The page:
Richard Jackson describes two very close calls he had in Vietnam, both involving Viet Cong guerrillas who emerged from holes in the ground.
It was his last combat operation. Richard Jackson's company of Marines was to be the lead attack company on an assault against the NVA near the DMZ. During the battle, he called in every kind of supporting fire available to penetrate a fortified village.
Richard Jackson recalls the time when he was stuck in a helicopter with a general observing the battle field while his company of Marines were getting battered down below. When he finally got down to the ground, he repositioned the unit with a mad dash downhill from their exposed position.
He'd considered having a longer career in the Marines, but when Richard Jackson returned from Vietnam, he decided to move on. The lessons he learned there would animate and inspire his business career.
Richard Jackson was enjoying football games at Camp Lejeune. His battalion was on alert when the word went out to deploy. Thinking it was another exercise, he was astonished to find himself on a plane to Cuba. Unknown to him, the Cuban Missile Crisis was in full swing. He made a fateful decision on that flight.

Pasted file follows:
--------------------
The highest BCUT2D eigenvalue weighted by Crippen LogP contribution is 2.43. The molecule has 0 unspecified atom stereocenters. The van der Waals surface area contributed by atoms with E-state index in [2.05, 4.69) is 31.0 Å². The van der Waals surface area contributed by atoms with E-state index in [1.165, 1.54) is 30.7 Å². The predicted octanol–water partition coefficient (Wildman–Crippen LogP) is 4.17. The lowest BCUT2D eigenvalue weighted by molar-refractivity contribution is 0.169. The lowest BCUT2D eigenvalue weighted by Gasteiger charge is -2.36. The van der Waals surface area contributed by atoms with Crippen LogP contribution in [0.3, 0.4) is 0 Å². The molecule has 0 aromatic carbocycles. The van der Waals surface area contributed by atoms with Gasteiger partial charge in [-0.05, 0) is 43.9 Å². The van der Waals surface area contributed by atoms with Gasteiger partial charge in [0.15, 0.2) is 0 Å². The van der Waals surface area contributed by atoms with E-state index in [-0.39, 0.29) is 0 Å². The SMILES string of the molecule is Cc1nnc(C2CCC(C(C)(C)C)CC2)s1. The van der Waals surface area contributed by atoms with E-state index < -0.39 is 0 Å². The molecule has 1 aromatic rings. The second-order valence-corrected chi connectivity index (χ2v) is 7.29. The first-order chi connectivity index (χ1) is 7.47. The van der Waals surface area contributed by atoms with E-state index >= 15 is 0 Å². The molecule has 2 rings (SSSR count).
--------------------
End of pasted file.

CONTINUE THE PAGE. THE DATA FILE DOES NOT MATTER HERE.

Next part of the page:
His first three year hitch was up and he was going to leave the Marine Corps, but he was offered an assignment in Hawaii. Not wanting to pass up a post in paradise, Richard Jackson accepted. After attending an elite jungle warfare school, he decided to advance his career, he needed some combat experience, so he put his name in for Vietnam.
He was a platoon leader in Korea but after his tour, Richard Hawes became a Marine Aviator. He was part of the first qualified Marine nuclear delivery squadron, training to drop early weapons from fighter planes. He was headed to deployment in Japan when the flight made an abrupt left turn. The new destination? Vietnam.
Before getting settled in his company, Stan Marcieski was hastily brought on a mission over the jungle to try to help out a company that had been ambushed by NVA forces. After they had some issues with the plane, they had to think quickly to be able to save some casualties.
Under his command in Vietnam, only one soldier was lost. Bob Ballagh felt badly about that, but was proud that was the only loss. After over one hundred air assaults, he returned home and advocated for a return to unit basis for deployments and was gratified when the Army changed the policy.
It was a startling discovery only two miles from the air field at Chu Lai, where Marine pilot Richard Hawes was based. A vast underground bunker facility dug by the Viet Cong, which required large bombs with delayed fuses to destroy. In the air, most of his missions were short, sometimes within sight of the air field.